The symptoms of RTR are divided into four categories:    

1.  REALITY DISORIENTATION:  Reality Disorientation is a mental state of confusion and shock experienced by the betrayed spouse where they begin to question and process what actually existed vs. what was portrayed to them and/or what they believed about their relationship.  Physical symptoms can include loss of appetite, overeating, insomnia/oversleeping, difficulty performing everyday tasks, loss of functioning, gastrointestinal issues, headaches, anxiety, irritability, uncontrollable crying, and a variety of other psychosomatic symptoms.  Psychological symptoms can include a feeling of “unreality”, dissociation, confusion, loss of a sense of safety, hopelessness, loss of a sense of time, loss of a sense of self, loss of confidence, clinical depression, and/or clinical anxiety.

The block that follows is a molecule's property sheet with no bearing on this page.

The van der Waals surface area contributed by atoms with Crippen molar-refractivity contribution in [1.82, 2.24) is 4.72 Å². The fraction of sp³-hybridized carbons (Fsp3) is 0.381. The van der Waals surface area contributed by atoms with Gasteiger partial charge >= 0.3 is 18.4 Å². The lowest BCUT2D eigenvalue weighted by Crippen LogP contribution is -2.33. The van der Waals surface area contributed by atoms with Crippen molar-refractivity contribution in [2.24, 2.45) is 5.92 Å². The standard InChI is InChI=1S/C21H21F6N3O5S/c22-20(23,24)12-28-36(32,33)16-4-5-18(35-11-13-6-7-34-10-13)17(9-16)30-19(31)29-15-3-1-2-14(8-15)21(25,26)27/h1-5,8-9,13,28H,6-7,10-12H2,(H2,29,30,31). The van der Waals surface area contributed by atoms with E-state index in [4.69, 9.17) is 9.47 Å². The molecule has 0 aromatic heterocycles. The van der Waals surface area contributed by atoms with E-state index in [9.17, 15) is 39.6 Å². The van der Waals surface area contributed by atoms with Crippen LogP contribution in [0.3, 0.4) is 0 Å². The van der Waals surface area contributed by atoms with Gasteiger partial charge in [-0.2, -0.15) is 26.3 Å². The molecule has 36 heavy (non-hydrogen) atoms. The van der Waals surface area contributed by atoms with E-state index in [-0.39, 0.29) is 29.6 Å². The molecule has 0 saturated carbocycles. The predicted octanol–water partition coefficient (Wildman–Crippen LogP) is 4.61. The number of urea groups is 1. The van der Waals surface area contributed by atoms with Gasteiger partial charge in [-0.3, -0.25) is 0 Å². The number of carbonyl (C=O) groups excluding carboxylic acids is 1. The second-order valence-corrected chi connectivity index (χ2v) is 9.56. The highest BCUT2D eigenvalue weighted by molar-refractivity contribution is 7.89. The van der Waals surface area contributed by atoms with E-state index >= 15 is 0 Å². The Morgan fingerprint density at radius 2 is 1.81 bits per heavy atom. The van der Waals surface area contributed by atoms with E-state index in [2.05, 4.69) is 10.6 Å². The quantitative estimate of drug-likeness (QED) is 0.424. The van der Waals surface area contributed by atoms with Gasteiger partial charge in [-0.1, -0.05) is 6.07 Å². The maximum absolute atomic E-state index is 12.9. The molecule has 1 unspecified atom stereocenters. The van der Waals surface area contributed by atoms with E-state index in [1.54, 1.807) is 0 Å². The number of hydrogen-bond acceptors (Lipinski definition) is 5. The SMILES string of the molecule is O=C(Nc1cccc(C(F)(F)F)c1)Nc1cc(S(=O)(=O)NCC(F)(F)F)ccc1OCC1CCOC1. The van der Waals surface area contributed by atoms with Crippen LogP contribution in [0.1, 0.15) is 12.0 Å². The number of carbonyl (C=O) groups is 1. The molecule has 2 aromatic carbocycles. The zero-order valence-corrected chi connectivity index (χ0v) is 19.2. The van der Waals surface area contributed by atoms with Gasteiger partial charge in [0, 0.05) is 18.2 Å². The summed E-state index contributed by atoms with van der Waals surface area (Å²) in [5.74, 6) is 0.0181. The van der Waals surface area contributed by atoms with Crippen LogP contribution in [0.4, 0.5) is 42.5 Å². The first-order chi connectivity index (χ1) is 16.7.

There are two types of Reality Disorientation:  Primary and Secondary.  Primary RD affects how the person experiences their marriage and perceives their spouse and the relationship they thought they had.  Betrayed spouses are plagued with a sense of complete loss of trust and safety.  They may feel like the entire life they had been living, or thought they had been living, was a lie.  Every event, every memory, every situation in the relationship is now “tainted” by the realization that there was a secret life occurring at the same time.  As a part of Reality Disorientation, the fact that there was a secret negates the “good times” and every interaction the couple had within that timeframe.